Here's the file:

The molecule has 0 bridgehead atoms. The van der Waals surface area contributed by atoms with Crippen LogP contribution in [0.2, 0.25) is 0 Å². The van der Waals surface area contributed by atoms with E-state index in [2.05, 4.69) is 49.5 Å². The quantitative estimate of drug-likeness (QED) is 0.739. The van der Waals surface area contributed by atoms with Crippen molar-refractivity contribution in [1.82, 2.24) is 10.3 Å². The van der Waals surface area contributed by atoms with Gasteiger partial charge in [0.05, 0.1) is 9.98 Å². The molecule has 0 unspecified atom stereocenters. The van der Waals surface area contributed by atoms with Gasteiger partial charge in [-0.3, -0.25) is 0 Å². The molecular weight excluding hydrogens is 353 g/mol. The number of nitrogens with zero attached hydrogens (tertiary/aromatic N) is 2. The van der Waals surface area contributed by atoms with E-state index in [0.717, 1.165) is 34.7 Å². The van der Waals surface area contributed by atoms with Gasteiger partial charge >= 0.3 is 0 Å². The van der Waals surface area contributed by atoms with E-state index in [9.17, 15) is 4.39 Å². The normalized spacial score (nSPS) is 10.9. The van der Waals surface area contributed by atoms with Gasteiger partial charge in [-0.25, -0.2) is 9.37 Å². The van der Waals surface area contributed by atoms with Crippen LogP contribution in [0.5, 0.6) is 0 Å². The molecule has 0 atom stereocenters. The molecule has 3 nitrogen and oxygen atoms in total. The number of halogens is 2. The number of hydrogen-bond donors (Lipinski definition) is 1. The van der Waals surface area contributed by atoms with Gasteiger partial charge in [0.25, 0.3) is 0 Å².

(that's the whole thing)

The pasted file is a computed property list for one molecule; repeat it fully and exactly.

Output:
The molecule has 0 bridgehead atoms. The van der Waals surface area contributed by atoms with Crippen LogP contribution in [0.2, 0.25) is 0 Å². The van der Waals surface area contributed by atoms with E-state index in [2.05, 4.69) is 49.5 Å². The quantitative estimate of drug-likeness (QED) is 0.739. The van der Waals surface area contributed by atoms with Crippen molar-refractivity contribution in [1.82, 2.24) is 10.3 Å². The van der Waals surface area contributed by atoms with Gasteiger partial charge in [0.05, 0.1) is 9.98 Å². The molecule has 0 unspecified atom stereocenters. The van der Waals surface area contributed by atoms with Gasteiger partial charge in [-0.3, -0.25) is 0 Å². The molecular weight excluding hydrogens is 353 g/mol. The number of nitrogens with zero attached hydrogens (tertiary/aromatic N) is 2. The van der Waals surface area contributed by atoms with E-state index in [0.717, 1.165) is 34.7 Å². The van der Waals surface area contributed by atoms with Gasteiger partial charge >= 0.3 is 0 Å². The van der Waals surface area contributed by atoms with E-state index in [9.17, 15) is 4.39 Å². The normalized spacial score (nSPS) is 10.9. The van der Waals surface area contributed by atoms with Gasteiger partial charge in [-0.25, -0.2) is 9.37 Å². The van der Waals surface area contributed by atoms with Crippen LogP contribution in [0.5, 0.6) is 0 Å². The molecule has 0 atom stereocenters. The molecule has 3 nitrogen and oxygen atoms in total. The number of halogens is 2. The number of hydrogen-bond donors (Lipinski definition) is 1. The van der Waals surface area contributed by atoms with Gasteiger partial charge in [0.25, 0.3) is 0 Å².